‘Winless Wallabies can lift World Cup’

Eddie Jones remains confident Australia will win the Rugby World Cup despite seeing his improving team succumb to a fourth consecutive defeat since he replaced Dave Rennie at the Wallabies’ helm in January.

Jones’ side were handed a 23-20 loss by New Zealand on Saturday, but Jones believes he saw enough in the peformance against the All Blacks to remain certain the Wallabies can succeed at the World Cup, which kicks off in France on September 8.

“100 percent,” Jones said when asked if Australia could win the World Cup.

“As a matter of fact, I think we will. If I could bet on it, I would, but I think you get in trouble if you bet.”

Jones was encouraged by an improved display from his team in Dunedin, the Australians holding a 14-point lead at the interval before New Zealand rallied in the second half.

It took a last minute penalty from Richie Mo’unga to seal the win and ensure the All Blacks notched up their fourth consecutive victory of the year so far.

“I couldn’t say I’m happy. Four losses are four losses,” Jones said.

“But are we making progress? You know, sometimes the result sheet doesn’t reflect what you’re actually doing and that’s hard for people to understand.

“But I think we’re definitely moving in the right direction, but we’ve got to win games.”

The Wallabies, who won the second of their two world titles in 1999, will complete their World Cup preparations with a warm-up game against France on August 27 before beginning their group phase commitments against Georgia on September 9.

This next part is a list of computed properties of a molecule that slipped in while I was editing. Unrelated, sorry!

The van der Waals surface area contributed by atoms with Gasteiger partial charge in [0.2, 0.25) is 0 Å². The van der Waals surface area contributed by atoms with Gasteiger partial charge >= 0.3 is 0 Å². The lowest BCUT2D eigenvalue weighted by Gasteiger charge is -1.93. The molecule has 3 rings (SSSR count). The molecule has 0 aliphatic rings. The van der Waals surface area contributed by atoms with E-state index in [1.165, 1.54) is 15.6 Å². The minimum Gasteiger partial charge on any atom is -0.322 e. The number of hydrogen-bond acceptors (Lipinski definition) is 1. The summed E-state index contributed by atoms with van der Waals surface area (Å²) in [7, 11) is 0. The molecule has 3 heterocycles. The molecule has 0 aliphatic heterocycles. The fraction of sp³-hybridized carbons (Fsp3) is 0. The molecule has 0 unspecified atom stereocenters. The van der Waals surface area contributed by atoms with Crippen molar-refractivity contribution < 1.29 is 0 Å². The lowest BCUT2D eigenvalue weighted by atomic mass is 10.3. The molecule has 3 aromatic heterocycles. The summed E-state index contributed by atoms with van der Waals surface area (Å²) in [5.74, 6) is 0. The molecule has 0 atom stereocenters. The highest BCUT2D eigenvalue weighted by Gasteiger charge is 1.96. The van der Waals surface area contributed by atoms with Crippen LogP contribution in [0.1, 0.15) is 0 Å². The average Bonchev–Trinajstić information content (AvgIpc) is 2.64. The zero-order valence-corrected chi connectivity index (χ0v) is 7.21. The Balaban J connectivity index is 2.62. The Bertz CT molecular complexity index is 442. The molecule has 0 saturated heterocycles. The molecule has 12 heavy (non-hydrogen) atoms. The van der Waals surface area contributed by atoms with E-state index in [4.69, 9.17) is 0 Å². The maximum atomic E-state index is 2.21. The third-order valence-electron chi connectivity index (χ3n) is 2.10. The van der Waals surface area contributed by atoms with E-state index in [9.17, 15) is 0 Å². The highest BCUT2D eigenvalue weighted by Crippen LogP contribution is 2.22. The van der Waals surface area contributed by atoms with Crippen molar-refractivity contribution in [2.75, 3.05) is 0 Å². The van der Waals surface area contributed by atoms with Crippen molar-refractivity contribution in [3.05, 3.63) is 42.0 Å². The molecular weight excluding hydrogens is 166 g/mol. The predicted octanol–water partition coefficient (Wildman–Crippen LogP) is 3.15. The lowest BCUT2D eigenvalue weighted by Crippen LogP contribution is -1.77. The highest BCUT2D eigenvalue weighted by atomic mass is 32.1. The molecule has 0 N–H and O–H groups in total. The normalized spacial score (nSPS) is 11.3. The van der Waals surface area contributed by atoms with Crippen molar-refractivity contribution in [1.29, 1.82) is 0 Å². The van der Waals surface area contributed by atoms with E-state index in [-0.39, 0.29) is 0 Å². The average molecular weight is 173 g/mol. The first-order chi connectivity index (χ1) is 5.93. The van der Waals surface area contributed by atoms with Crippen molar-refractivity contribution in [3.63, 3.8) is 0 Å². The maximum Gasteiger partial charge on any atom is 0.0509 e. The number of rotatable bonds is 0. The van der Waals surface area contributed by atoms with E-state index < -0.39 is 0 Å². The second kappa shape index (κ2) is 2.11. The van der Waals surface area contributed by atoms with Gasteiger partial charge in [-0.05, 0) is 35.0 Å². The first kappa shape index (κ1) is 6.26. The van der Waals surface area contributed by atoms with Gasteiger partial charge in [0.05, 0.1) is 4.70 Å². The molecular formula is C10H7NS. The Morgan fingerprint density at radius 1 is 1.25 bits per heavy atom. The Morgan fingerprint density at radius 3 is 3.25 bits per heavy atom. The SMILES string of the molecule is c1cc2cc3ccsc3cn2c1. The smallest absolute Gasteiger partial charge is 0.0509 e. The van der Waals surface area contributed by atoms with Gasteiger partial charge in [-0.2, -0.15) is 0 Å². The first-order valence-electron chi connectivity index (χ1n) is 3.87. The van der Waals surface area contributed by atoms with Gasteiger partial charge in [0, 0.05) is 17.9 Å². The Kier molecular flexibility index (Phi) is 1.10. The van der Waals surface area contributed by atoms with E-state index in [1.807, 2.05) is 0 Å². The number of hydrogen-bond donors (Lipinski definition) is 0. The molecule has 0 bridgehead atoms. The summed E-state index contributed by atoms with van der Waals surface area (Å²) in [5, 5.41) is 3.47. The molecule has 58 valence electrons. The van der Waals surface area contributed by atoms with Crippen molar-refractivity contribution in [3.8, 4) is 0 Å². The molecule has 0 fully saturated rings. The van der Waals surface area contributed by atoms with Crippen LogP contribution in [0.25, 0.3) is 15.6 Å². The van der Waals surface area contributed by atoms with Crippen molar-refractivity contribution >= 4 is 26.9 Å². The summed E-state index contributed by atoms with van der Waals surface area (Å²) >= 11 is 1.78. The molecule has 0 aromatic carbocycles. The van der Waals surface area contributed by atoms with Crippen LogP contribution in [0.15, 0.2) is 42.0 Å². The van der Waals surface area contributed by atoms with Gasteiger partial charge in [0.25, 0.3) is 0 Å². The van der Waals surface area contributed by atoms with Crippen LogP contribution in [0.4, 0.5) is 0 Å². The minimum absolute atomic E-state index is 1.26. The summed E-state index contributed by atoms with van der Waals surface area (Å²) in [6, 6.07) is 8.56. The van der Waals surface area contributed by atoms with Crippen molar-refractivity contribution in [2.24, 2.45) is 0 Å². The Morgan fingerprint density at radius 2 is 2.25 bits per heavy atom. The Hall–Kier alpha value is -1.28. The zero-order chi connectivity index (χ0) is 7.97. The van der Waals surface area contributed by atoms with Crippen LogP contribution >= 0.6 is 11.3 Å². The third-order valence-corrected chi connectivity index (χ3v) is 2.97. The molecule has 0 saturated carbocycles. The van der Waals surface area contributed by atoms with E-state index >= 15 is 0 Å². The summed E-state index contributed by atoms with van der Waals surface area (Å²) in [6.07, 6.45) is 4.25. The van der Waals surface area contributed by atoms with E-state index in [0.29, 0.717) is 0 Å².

They then take on Fiji, Wales and Portugal with a place in the quarter-finals at stake and Jones wants his players to use the disappointment of their narrow loss against the All Blacks as fuel for the future.

“As much as I hate New Zealand rugby, I’ve got great admiration for how they keep at it, they keep doing the things they’re good at, they stay part of the contest and they keep going,” he said.

“We don’t want to forget that feeling, that’s a really important feeling today.

“We’ve a devastated group of men in there, but if we learn from it it’s going to be the most potent lesson. It’s going to be more than a PhD from the University of Otago.” SuperSport.

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